And then Pathetic Fallacy strikes, as we are visited by a literal storm at sea, which is…well, a bit clunkier. Plates break dramatically! Photos crash to the floor, the better for Philip to be able to look at them sadly and think about his screwed up childhood, as if that’s going to make us feel particularly sorry for him! In fairness: Prince Philip actually did have a very interesting family and difficult upbringing, and I hope this show examines them in a way that doesn’t just make me roll my eyes. I think The Crown got off on the wrong foot as far as that goes: so much of last season felt like it was making an endless plea for sympathy for Poor Philip’s Sad Man Feelings instead of examining the complicated emotional inner workings and relationships of the many women in this show, and I have residual resentment about that focus. The Crown has a tendency to telegraph the feeling that Philip is the most interesting person in this family, and he’s quite simply not. Heather and I wrote an entire book about how hard it is to be in a relationship with someone who will be the ruler of the United Kingdom, so I’m not unsympathetic to his challenges at all. I am, however, ready for a great focus on the stories of women.

Anyway. In London, things are going poorly for Mike Parker, although he doesn’t know it. The Thursday Club Waitress goes to Eileen Parker’s lawyer and tells him that she has slept with Mike Parker and that, by the way, he also has extremely loose lips when it comes to his job. Problem solved? No. It seems she’d have to testify to this in court, and she cannot do so without absolutely ruining her own reputation.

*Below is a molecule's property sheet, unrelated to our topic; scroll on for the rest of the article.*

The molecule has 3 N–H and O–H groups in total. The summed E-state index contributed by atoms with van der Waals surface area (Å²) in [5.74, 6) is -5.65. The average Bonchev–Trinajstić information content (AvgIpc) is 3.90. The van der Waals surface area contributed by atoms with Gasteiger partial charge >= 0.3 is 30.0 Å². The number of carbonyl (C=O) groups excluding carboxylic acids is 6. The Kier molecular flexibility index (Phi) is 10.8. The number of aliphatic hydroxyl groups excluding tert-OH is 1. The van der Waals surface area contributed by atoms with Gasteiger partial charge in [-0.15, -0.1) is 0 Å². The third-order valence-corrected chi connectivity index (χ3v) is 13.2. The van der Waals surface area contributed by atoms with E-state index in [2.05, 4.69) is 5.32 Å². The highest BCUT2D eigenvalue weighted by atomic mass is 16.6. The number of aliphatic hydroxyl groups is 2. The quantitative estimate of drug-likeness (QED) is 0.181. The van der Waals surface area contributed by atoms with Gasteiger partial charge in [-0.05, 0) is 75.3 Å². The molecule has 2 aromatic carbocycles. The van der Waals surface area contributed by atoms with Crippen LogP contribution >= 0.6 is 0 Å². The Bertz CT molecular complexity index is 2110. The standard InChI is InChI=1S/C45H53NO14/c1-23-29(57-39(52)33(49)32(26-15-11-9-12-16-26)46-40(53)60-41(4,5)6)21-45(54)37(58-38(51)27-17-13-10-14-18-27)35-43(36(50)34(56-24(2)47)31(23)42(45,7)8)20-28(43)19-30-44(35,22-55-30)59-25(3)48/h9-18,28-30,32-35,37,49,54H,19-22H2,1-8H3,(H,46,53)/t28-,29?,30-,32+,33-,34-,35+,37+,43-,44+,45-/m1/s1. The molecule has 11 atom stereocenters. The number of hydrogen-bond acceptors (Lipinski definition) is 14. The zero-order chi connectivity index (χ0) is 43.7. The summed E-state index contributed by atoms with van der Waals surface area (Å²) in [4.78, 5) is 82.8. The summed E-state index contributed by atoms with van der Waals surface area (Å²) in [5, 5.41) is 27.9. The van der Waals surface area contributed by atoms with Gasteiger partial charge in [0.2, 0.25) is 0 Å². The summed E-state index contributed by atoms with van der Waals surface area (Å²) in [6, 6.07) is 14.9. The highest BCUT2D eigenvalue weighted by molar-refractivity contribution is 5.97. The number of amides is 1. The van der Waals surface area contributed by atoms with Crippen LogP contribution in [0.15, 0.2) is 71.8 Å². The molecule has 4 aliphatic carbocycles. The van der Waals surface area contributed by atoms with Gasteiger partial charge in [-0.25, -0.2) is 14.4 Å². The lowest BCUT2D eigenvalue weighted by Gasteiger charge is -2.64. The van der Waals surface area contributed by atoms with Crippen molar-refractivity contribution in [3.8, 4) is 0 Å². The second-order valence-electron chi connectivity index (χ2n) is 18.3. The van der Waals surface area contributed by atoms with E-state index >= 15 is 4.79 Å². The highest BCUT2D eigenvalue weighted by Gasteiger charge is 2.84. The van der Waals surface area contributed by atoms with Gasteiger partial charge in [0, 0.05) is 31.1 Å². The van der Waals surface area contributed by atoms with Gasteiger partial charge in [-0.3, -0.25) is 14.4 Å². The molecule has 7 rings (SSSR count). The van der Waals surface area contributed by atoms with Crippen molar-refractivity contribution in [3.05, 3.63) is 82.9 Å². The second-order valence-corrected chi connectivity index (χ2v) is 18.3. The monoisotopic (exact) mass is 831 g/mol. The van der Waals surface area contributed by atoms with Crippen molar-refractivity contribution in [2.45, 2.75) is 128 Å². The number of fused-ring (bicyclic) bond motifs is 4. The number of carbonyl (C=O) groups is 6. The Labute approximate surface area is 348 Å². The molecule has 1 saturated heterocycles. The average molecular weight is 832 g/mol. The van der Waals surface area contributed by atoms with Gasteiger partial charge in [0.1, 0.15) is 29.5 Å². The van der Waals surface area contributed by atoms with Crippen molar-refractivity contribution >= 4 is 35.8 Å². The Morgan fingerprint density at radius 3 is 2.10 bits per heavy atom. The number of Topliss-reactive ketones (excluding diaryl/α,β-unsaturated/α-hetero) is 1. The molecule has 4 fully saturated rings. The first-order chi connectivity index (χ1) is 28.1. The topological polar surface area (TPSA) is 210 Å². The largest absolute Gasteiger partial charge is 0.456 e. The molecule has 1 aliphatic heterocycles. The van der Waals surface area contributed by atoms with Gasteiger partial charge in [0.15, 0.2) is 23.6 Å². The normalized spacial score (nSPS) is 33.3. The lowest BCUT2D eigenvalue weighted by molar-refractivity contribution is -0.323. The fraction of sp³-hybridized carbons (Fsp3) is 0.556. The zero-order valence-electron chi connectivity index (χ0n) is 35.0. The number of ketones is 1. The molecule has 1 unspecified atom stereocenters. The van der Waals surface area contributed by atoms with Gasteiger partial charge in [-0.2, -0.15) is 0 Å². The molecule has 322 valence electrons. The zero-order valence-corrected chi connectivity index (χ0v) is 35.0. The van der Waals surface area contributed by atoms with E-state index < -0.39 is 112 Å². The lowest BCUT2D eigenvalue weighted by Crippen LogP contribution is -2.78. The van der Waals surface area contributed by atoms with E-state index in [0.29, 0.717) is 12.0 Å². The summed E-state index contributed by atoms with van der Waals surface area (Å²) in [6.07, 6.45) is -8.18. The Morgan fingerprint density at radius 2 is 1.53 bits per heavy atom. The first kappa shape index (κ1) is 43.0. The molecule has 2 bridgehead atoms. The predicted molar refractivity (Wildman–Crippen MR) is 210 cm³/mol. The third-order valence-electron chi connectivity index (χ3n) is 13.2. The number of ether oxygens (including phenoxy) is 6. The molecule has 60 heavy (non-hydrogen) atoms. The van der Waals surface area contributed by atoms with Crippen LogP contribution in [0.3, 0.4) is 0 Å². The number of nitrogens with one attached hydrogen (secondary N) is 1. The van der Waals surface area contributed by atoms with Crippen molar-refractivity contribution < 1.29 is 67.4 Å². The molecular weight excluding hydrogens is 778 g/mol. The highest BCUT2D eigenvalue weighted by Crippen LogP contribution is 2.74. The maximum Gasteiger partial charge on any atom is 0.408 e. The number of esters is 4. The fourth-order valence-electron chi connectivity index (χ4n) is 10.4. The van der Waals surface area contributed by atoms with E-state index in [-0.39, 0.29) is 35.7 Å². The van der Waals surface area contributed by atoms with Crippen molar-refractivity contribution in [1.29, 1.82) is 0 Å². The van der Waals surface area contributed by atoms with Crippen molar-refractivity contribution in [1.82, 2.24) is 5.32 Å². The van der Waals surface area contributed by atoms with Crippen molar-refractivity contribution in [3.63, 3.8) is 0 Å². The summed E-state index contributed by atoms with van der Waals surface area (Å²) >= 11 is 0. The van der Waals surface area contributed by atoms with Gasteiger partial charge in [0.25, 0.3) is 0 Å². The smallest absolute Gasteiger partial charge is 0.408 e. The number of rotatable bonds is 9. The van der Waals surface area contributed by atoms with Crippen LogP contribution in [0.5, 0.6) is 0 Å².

And over at the Palace, Martin Charteris continues to report that, to his mind, Mike Parker is a real liability, and Michael Adeane agrees that anything Mike Parker is doing, it will be assumed (at least by the press) Philip has done. “It will shatter the integrity of the royal marriage. And jeopardize the entire monarchy,” Adeane announces. (This actor has a way of delivering his lines so that what was surely written as one sentence is spoken as two.) That seems like a very dramatic pronouncement! I mean, yes: it’s not ideal, PR-wise, if the Prince’s right-hand man is a total slutty jerkface, and helped him open a lunch club for homewreckers, but I’d be more worried about the fact that he’s writing letters to everyone in London about What Happens On Tour, since it’s markedly therefore NOT Staying On Tour. You can’t have the prince’s equerry sending out Too Hot For The Royal Tour newsletters to like a hundred random dudes every week. For all they know, the bartenders could start selling stories to the tabloids. Has no one thought of that? Do I have to do everything here?